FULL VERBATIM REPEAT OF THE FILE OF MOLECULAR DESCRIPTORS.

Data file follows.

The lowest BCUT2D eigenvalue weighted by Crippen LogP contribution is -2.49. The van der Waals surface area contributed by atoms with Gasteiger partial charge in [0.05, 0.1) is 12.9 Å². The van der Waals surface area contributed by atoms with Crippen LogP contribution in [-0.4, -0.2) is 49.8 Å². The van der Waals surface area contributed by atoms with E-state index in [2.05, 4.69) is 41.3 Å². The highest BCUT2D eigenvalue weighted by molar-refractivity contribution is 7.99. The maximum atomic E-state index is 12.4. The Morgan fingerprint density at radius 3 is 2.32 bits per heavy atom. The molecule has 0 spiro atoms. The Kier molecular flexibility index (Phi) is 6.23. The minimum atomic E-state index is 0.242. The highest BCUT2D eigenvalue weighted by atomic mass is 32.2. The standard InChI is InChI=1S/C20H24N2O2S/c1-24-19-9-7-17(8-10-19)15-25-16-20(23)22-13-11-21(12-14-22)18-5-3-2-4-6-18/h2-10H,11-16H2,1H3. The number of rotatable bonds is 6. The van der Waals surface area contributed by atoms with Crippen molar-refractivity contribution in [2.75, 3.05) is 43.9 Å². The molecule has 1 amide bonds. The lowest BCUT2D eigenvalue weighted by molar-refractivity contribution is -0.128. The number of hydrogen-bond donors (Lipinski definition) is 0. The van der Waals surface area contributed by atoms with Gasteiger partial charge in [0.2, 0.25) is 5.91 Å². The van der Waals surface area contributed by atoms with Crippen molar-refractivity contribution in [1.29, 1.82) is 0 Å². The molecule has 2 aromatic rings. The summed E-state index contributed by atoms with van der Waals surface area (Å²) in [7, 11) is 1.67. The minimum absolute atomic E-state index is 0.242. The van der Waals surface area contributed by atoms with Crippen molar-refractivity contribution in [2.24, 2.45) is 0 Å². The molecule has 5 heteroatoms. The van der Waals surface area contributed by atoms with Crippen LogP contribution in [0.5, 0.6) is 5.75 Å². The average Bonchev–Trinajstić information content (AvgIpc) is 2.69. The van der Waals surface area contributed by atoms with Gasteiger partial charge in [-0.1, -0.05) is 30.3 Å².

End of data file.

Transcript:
The lowest BCUT2D eigenvalue weighted by Crippen LogP contribution is -2.49. The van der Waals surface area contributed by atoms with Gasteiger partial charge in [0.05, 0.1) is 12.9 Å². The van der Waals surface area contributed by atoms with Crippen LogP contribution in [-0.4, -0.2) is 49.8 Å². The van der Waals surface area contributed by atoms with E-state index in [2.05, 4.69) is 41.3 Å². The highest BCUT2D eigenvalue weighted by molar-refractivity contribution is 7.99. The maximum atomic E-state index is 12.4. The Morgan fingerprint density at radius 3 is 2.32 bits per heavy atom. The molecule has 0 spiro atoms. The Kier molecular flexibility index (Phi) is 6.23. The minimum atomic E-state index is 0.242. The highest BCUT2D eigenvalue weighted by atomic mass is 32.2. The standard InChI is InChI=1S/C20H24N2O2S/c1-24-19-9-7-17(8-10-19)15-25-16-20(23)22-13-11-21(12-14-22)18-5-3-2-4-6-18/h2-10H,11-16H2,1H3. The number of rotatable bonds is 6. The van der Waals surface area contributed by atoms with Crippen molar-refractivity contribution in [2.75, 3.05) is 43.9 Å². The molecule has 1 amide bonds. The lowest BCUT2D eigenvalue weighted by molar-refractivity contribution is -0.128. The number of hydrogen-bond donors (Lipinski definition) is 0. The van der Waals surface area contributed by atoms with Gasteiger partial charge in [0.2, 0.25) is 5.91 Å². The van der Waals surface area contributed by atoms with Crippen molar-refractivity contribution in [1.29, 1.82) is 0 Å². The molecule has 2 aromatic rings. The summed E-state index contributed by atoms with van der Waals surface area (Å²) in [7, 11) is 1.67. The minimum absolute atomic E-state index is 0.242. The van der Waals surface area contributed by atoms with Crippen molar-refractivity contribution in [2.24, 2.45) is 0 Å². The molecule has 5 heteroatoms. The van der Waals surface area contributed by atoms with Crippen LogP contribution in [0.5, 0.6) is 5.75 Å². The average Bonchev–Trinajstić information content (AvgIpc) is 2.69. The van der Waals surface area contributed by atoms with Gasteiger partial charge in [-0.1, -0.05) is 30.3 Å².